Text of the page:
Protect your credit rating

Even if you’re just two weeks late paying a bill, new credit reporting rules meant a black mark on your credit rating. But there's a welcome development.
 
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02.How to avoid black marks on your credit rating

Black marks on your credit rating may mean your application for a credit card or home loan gets knocked back. This probably won’t happen if the only problem with your credit rating is that you were 14 days late on a car loan payment. But you could still get penalised for making late payments.

“It’s inevitably going to lead to those consumers being charged higher interest rates,” says Katherine Lane, principal solicitor at the Consumer Credit Legal Centre.

What can you do? Arrange a direct debit for at least the minimum payment on all your credit cards and other loans so that you can avoid late payments.

What can you do? Arrange a direct debit for at least the minimum payment on all your credit cards and other loans so that you can avoid late payments.

What information affects your credit rating?

Before 12 March this year, only major infractions were noted on your credit report, such as dodging a bill altogether or paying your phone bill 60 days late. These are defined as defaults and will still go on your file, but now the unpaid bill will have to be at least $150 to count as a default, up from $100.

That’s one of only a few minor wins for consumers, since the new regime will also keep track of a range of other information that was previously unrecorded, including:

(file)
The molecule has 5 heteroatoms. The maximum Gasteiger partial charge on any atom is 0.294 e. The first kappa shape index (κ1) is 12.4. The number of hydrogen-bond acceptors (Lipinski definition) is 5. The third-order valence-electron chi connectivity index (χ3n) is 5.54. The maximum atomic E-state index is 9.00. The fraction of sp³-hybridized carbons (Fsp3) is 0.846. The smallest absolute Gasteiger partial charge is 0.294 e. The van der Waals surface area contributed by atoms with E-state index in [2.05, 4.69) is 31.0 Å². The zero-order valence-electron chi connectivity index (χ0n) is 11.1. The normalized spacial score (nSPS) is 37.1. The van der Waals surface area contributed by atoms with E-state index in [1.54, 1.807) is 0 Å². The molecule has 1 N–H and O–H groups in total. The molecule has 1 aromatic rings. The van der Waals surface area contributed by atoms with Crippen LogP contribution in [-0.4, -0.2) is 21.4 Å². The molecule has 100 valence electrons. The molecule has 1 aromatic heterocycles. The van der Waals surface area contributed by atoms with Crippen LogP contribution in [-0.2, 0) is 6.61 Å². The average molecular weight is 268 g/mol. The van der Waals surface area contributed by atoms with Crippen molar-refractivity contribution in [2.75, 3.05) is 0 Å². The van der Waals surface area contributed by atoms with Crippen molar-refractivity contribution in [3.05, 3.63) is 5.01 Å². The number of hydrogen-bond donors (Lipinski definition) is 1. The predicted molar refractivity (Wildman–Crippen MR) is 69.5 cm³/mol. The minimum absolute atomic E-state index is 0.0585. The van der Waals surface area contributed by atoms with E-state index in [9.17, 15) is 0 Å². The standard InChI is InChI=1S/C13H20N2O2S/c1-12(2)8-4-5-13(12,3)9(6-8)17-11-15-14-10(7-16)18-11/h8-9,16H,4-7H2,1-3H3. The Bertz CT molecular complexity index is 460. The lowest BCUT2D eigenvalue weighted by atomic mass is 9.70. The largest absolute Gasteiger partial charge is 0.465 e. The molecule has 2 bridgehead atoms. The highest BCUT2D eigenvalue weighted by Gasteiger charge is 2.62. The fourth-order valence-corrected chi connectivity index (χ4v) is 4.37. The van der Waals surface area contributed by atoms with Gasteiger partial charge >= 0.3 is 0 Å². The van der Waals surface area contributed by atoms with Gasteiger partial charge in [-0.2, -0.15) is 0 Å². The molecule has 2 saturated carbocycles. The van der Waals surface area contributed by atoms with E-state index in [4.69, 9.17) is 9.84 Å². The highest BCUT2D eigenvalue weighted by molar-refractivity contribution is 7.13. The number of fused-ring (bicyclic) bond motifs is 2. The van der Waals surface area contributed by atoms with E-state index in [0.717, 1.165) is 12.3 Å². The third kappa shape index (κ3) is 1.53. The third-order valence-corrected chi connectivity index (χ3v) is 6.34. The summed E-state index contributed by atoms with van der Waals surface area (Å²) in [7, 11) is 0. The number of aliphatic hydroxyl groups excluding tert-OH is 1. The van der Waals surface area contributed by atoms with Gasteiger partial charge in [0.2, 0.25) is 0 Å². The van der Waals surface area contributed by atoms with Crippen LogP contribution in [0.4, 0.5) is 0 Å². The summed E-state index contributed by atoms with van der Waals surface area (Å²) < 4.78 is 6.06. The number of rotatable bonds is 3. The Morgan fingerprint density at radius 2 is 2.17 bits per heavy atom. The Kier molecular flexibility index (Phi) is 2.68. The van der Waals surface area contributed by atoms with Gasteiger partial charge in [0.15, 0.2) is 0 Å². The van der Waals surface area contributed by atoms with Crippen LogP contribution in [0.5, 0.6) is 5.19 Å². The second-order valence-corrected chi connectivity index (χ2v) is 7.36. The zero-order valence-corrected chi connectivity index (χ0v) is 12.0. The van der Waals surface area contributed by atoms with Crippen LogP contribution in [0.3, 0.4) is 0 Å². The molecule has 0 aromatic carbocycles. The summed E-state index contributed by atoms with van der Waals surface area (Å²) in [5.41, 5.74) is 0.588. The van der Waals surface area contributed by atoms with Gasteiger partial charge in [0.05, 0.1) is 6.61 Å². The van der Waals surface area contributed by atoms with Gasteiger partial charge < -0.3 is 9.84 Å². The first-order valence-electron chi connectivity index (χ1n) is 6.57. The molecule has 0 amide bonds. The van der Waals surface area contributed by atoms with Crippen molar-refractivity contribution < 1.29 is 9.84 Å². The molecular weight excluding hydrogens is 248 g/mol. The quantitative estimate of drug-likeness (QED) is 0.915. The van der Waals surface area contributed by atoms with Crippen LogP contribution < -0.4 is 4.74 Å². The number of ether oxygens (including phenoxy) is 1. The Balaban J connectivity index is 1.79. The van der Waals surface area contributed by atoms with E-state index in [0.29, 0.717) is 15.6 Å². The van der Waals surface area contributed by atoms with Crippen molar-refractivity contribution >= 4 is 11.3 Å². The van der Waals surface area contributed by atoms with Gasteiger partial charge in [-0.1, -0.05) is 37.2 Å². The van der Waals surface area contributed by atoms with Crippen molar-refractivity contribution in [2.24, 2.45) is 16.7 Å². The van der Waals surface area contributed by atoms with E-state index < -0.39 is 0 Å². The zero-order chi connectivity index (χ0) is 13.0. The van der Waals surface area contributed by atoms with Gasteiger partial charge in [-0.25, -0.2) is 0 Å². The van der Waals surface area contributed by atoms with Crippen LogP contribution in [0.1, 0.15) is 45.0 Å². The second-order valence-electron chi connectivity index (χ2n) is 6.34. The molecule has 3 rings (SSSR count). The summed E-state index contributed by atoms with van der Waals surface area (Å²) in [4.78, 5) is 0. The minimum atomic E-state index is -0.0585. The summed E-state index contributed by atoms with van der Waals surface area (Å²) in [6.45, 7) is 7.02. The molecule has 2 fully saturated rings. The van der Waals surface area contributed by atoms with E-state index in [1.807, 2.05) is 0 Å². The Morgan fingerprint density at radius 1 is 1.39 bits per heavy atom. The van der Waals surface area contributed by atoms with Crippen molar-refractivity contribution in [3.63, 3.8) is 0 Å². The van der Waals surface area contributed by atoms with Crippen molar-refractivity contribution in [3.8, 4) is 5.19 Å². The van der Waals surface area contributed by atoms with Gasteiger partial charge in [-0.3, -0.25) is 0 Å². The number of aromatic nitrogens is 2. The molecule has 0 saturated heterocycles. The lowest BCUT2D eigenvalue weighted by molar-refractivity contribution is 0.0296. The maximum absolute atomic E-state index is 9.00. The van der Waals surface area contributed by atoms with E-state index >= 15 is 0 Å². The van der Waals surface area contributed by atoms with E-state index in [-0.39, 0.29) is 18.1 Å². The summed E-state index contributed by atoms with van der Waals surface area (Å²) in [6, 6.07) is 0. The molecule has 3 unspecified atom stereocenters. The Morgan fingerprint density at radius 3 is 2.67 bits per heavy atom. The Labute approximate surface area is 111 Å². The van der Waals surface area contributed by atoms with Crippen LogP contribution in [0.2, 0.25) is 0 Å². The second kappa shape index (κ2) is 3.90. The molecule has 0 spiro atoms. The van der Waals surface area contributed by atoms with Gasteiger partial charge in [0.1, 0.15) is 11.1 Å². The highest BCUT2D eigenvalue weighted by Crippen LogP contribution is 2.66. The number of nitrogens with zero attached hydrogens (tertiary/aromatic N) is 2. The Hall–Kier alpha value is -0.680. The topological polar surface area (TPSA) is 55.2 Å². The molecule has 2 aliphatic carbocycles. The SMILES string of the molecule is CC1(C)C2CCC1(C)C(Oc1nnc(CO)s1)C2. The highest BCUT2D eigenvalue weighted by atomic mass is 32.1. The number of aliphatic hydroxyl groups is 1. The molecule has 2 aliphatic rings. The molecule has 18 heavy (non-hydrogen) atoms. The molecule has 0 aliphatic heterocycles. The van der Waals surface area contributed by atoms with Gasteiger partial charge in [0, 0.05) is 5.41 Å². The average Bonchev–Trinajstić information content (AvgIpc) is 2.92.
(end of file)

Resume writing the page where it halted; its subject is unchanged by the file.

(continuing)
• the date a credit card or personal loan was opened and closed 
  • the maximum credit limit 
  • whether you made the minimum payment on time.

The same applies to mortgages, investment home loans, car loans and store finance offered by a licensed credit provider such as your bank or credit union. Whether or not you paid on time will be noted each month and the information retained for two years. 

New information on your credit report can affect your credit rating

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  • 5 years is how long information about a bankruptcy stays on your credit report 
  • 5 years is also how long information about a payment default for consumer credit such as a credit card or utility bill of more than 60 days stays on your credit report. 
  • 2 years is how long information about a delay of more than 14 days in paying your credit card, home loan or personal loan stays on your credit report. 

How you can correct a mistake on your credit report

 

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